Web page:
One Hundred Percent American

Here’s the good news, loyal readers! Your old pal Matty Boy is producing his first new animation in eleven years!

Ready for the bad news? Here we go…

You’ll have to be one of my Patron Saints to watch it!

That’s right, I’m showing favoritism towards the good people who’ve been supporting my efforts for the past few years. I hope that’s okay, stranger. If it makes you feel any better, I literally wouldn’t be able to create any of this if I didn’t have people donating to me. Funny thing about side jobs and hustling to get by; it’s borderline impossible to produce animation at the same time. You know what, it’s not even borderline; it’s impossible.

What you see in the above trailer- which is barely over a minute, by the way- is the product of roughly a six month period. That’s not to say I was working on it the entire time; it would have taken much less time if I could have worked on it continuously, instead of having to quit for days or weeks at a time to do something that’ll cover rent, bills or food. Often there’s not enough time and I have to request donations. Which is not abnormal for an independent production, by any means, and truthfully I can get by on almost nothing. Almost nothing, I said.

So when you look at the new trailer for One Hundred Percent American, know that even the brief amount of content you’re seeing took a great deal of work to make it not look like complete shit. New stuff will obviously come a lot faster, because I’m more comfortable with the program than I was six months ago, when I was still trying to figure out what’s changed since Flash became Animate. (Essentially, it’s become a thousand times better. Many issues I had with Flash in 2006 have been rectified.)

One Hundred Percent American is a spiritual sequel to a comic book I self-published in the 1990’s. It even uses the same logo, created incog-NEATO by the legendary Mike “Rip And Tear Your Guts” Stewart. The characters you see are surviving cast member Griff Des Moines (25 years later) and his estranged father “Tuffy”. My goal with this production is to gradually fill the void left by classic prime-time cartoons like King of the Hill. So this would be kinda like the “Milton” shorts Mike Judge did, that eventually led to Office Space. Except this will remain animated. What, I’m supposed to pay actors and a film crew? Hey great, where does that money come from exactly?

My ulterior motive with this production is to beef up my Patreon and YouTube numbers until I have a proper monthly budget to work with. I need to bring in a few hundred dollars more per month to make things run smoothly. I don’t plan to stop selling toys on eBay, but I’ve learned after a year-plus of doing it that it’s rarely consistent. Some months toys sell, some months they don’t. It’s not rocket science, but it sure doesn’t pay like it either.

Dude- this is my 20th year doing web animation, excepting the time I didn’t have a functioning program (err… about ten years). I know what I’m doing; it’s merely a matter of having the time and budget to do it. I would charge a client a grand to produce a minute of animation like the OHPA teaser trailer; if I broke it down by billable hours, it would probably surpass $1000, and that’s if I’m charging myself $20 an hour. I could ask for more than that, and once my skills improve, I probably will. Dude, why wouldn’t I?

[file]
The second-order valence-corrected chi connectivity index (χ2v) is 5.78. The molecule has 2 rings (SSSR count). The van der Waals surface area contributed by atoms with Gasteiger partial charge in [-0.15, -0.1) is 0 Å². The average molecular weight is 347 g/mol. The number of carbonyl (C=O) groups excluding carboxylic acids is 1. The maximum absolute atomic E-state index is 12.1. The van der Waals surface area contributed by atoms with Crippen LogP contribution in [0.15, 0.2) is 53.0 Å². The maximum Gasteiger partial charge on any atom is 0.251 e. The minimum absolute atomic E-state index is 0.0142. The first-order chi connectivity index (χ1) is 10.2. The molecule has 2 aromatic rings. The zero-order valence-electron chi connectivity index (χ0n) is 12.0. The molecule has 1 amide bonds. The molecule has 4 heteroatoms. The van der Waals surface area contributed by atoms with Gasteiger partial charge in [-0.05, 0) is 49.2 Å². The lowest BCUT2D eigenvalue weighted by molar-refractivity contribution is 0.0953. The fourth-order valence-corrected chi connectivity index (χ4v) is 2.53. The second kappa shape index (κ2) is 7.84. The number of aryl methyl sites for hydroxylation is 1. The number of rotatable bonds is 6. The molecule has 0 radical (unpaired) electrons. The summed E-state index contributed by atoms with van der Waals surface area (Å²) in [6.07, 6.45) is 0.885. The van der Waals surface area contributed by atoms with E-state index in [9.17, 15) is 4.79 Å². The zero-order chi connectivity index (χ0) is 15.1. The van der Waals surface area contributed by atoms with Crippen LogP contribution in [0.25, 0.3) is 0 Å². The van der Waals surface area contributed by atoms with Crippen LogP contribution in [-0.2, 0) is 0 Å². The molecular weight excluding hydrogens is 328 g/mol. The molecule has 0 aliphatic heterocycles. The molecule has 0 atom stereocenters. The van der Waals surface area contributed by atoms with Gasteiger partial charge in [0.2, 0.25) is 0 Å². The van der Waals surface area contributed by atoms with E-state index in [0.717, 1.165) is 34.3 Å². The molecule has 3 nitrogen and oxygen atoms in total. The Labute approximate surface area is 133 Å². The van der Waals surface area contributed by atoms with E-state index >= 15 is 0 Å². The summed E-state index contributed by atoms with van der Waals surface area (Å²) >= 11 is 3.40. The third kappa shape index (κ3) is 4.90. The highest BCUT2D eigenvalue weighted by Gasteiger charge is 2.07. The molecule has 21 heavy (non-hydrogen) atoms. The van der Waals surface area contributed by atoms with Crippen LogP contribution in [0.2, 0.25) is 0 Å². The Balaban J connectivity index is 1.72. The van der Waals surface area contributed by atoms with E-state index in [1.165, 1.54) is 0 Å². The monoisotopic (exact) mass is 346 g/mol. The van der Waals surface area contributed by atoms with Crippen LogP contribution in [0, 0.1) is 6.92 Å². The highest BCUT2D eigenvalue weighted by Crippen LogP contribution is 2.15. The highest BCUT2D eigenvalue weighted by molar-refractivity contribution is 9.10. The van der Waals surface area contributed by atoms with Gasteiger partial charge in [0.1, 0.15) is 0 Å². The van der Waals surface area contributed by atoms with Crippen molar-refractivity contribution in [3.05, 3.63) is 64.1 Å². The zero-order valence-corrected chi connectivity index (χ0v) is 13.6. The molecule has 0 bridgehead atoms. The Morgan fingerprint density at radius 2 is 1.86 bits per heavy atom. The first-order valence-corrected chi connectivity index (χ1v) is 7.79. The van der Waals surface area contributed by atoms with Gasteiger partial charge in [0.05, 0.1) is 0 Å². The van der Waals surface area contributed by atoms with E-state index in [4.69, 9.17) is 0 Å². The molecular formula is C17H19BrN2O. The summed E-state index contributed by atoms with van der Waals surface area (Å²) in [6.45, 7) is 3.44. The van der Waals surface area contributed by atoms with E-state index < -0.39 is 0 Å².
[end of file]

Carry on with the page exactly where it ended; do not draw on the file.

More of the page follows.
You see all those Bands I Useta Like strips listed over in the margin? Guess how many I did for free? Zero.

Just for “kicks”, let’s break down what you’re seeing/hearing:

  1. A script worked backwards from an improvisation.
  2. Dialogue recorded on location in a real vehicle in a Kroger parking lot.
  3. Sampled audio and video from outside sources (intro and closing theme).
  4. An audio track mixed down from the original dialogue recordings.
  5. A car and three characters that had to be designed and drawn from the ground up. Both the interior (three different views) and the exterior of the car.
  6. Animated smoke that dissipates when the car window is rolled down.
  7. Four seconds of animated lip-syncing.
  8. One character’s eye and hand movements, synced as best as possible with the knocking at the window.
  9. Two logos that, thank God, were created long ago, although I still added highlights and effects to both of them. It doesn’t really feel “new” if I don’t do these little tweaks whenever possible.
  10. A piece of music created by Bo Harwood that I have never been able to find when I want to hear it, so I remixed it from the beginning of the John Cassavetes film The Killing of a Chinese Bookie and used it. I mean the 1978 cut; the original version doesn’t even use it. Talk about tossing away a gem.

I’m not even mentioning the slow head-turn Griff does, which not only took a chunk of time to render, but was a beast to line up right. Maybe it doesn’t matter to the audience that the reaction comes after the second knocking, but it mattered to me.

Above: The state-of-the-art method I used to record improvised dialogue of a guy with a mask on his face knocking on a car window.

Here’s hoping you’ll get in on the ground floor and become one of my Patrons. If you’re completely dead set against it, you can wait until I make the shorts public in three or four years. Or, you can get on board for as little as a buck a month.

Don’t miss out, diaper-face!

Comments Off on One Hundred Percent American

Filed under Animation Analysis, Bad Influences, Comix Classic & Current, Idiot's Delight, Saturday Movie Matinee, Site Stuff